Friday,20 October, 2017
Current issue | Issue 1141, 28 March - 3 April 2013
Friday,20 October, 2017
Issue 1141, 28 March - 3 April 2013

Ahram Weekly

Falling down

Initial results of elections in the Pharmacists Syndicate show an obvious drop in the popularity of the Muslim Brotherhood, reports Ahmed Morsy

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Al-Ahram Weekly

For the first time in decades the Muslim Brotherhood lost the majority of seats to secular political forces in mid-term Pharmacists Syndicate elections held over the weekend.

Preliminary results showed that out of the 12 seats being contested, the electoral list of the Coalition of Egyptian Pharmacists, under which most of the candidates are MB, won just two seats. The Professional Pharmacists list, representing candidates belonging to civil forces, managed to secure 10 seats. Hence, results indicate a drop in MB superiority in terms of syndicate electoral victories in recent years.

Mid-term elections are held every two years for 12 of the 24 seats of the Pharmacists Syndicate board. Forty-two candidates competed for the 12 seats. Six seats are allocated to the general board and six for regional representatives. The elections, held on 22 March, were contested by the Muslim Brotherhood’s Egyptian Pharmacists Coalition, the Professional Pharmacists Coalition and the Independent Pharmacists List, which failed to get a single seat.

The polls were held under full judicial supervision and monitored by civil society organisations.

The Professional Pharmacists Coalition is composed of members of various liberal parties, including the Free Egyptians, the Dostour and the Egyptian Social Democratic parties, so as to wrest control of the syndicate from Brotherhood members.

The results are not final. The official results are to be announced in a general assembly to be held tomorrow (Friday) at the Pharmacists Syndicate headquarters.

“We all joined the Professional Pharmacists List in a joint attempt to serve pharmacists nationwide,” said Ahmed Ebeid, one of the victorious candidates who ran under the list.

Ebeid attributed the decline of the Muslim Brotherhood’s popularity to what he described as their “stagnant ideology” in managing the Pharmacists Syndicate. “Most of the syndicate board members who were re-elected in 2011 were on the board since 1992,” said Ebeid.

Ebeid won a seat on the syndicate’s general board in the elections, representing pharmacists who have been in the profession for less than 15 years, alongside Haitham Abdel-Aziz and Ashraf Mekkawi. The three board members belong to the Professional Pharmacists List.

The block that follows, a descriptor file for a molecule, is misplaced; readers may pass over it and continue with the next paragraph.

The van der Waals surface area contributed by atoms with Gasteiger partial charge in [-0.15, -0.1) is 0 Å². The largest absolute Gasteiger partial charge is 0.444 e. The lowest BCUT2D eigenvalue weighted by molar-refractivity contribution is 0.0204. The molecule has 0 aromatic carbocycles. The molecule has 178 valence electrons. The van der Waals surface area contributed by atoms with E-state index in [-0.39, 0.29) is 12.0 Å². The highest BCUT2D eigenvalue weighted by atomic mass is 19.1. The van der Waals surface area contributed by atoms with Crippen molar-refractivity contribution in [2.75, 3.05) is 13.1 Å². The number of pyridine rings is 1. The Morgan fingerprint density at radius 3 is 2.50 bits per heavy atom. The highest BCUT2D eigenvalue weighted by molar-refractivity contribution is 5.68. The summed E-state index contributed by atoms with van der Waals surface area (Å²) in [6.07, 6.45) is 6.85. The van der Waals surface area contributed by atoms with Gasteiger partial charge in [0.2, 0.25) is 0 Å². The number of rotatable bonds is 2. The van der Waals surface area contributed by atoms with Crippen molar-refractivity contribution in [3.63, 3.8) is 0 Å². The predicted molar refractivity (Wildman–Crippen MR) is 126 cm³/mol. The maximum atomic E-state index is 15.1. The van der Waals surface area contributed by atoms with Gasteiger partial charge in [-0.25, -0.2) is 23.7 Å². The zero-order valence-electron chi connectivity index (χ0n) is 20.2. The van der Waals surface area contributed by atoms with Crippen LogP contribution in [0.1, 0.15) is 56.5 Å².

Three other members of the Professional Pharmacists who won seats on the general board, representing pharmacists who have been in the profession for more than 15 years, are Mohamed Seoud, Gamil Baktar and Ahmed Farouk.

Moreover, the Professional Pharmacists also won four of the six seats representing nationwide regions. Hossam Harira won as representative of the West Delta region, Ahmed Abu Doma was elected representative of the southern Upper Egypt region, Noureddin Wagih became the representative of the northern Upper Egypt region and Marwa Khalil was picked as representative of the Cairo and Giza regions.

From the rival MB list, Mohamed Ramadan was chosen a representative of the Mid-Delta region and Sherif Abdel-Aal a representative of the East Delta region.

Ramadan denied having any affiliation to the Muslim Brotherhood. He also denied that the Coalition of Egyptian Pharmacists belongs to the MB. “Our only sense of belonging is to our profession; pharmacy,” he said.

Initial indications say that the percentage of voter turnout among members was estimated at a very low 12 per cent. As for the statistics, 10,688 out of the 84,000 eligible voters cast ballots in the election, according to Pharmacists Syndicate Undersecretary Seifallah Imam.

Imam attributed the low turnout to adverse weather conditions, ongoing protests on the streets and a sandstorm that hit Cairo on Friday.

Ebeid blamed the low turnout on the media blackout regarding the date of the elections and the pharmacists’ withdrawal from the elections due to the domination of a single Muslim Brotherhood faction on the syndicate board. Ramadan stated that pharmacists’ laziness could be the reason for the low turnout, coupled with the possible failure of communication between pharmacists.

The chairman is elected every four years. The current boss, Mohamed Abdel-Gawad, was elected in 2011.

The poor Brotherhood performance comes only days after its members lost a sizable percentage of seats in student union elections in Egyptian universities. In these contests, too, the Brotherhood lost to electoral lists affiliated to liberal and leftist parties. The student union elections saw most votes going to independents with no political affiliation.

Press Syndicate elections held two weeks ago had no MB candidates winning any of the six council seats, highlighting the fact that MB’s popularity is on the decline.

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